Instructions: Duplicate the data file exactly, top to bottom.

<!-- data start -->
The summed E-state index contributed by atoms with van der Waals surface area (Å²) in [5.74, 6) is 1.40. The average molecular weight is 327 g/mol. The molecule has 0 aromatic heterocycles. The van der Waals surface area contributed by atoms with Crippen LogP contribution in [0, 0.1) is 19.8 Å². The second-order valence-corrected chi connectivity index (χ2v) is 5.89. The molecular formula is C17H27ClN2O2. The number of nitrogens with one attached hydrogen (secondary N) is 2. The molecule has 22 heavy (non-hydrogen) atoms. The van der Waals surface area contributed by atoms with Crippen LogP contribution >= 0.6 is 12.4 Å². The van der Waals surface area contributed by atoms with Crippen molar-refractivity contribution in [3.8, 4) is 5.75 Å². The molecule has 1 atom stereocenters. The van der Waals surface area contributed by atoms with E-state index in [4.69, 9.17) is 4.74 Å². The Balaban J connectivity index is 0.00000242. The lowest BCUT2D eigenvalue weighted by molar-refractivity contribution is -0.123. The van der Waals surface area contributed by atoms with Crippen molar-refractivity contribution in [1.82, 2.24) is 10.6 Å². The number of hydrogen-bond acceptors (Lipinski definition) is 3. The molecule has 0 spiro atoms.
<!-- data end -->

The summed E-state index contributed by atoms with van der Waals surface area (Å²) in [5.74, 6) is 1.40. The average molecular weight is 327 g/mol. The molecule has 0 aromatic heterocycles. The van der Waals surface area contributed by atoms with Crippen LogP contribution in [0, 0.1) is 19.8 Å². The second-order valence-corrected chi connectivity index (χ2v) is 5.89. The molecular formula is C17H27ClN2O2. The number of nitrogens with one attached hydrogen (secondary N) is 2. The molecule has 22 heavy (non-hydrogen) atoms. The van der Waals surface area contributed by atoms with Crippen LogP contribution >= 0.6 is 12.4 Å². The van der Waals surface area contributed by atoms with Crippen molar-refractivity contribution in [3.8, 4) is 5.75 Å². The molecule has 1 atom stereocenters. The van der Waals surface area contributed by atoms with E-state index in [4.69, 9.17) is 4.74 Å². The Balaban J connectivity index is 0.00000242. The lowest BCUT2D eigenvalue weighted by molar-refractivity contribution is -0.123. The van der Waals surface area contributed by atoms with Crippen molar-refractivity contribution in [1.82, 2.24) is 10.6 Å². The number of hydrogen-bond acceptors (Lipinski definition) is 3. The molecule has 0 spiro atoms.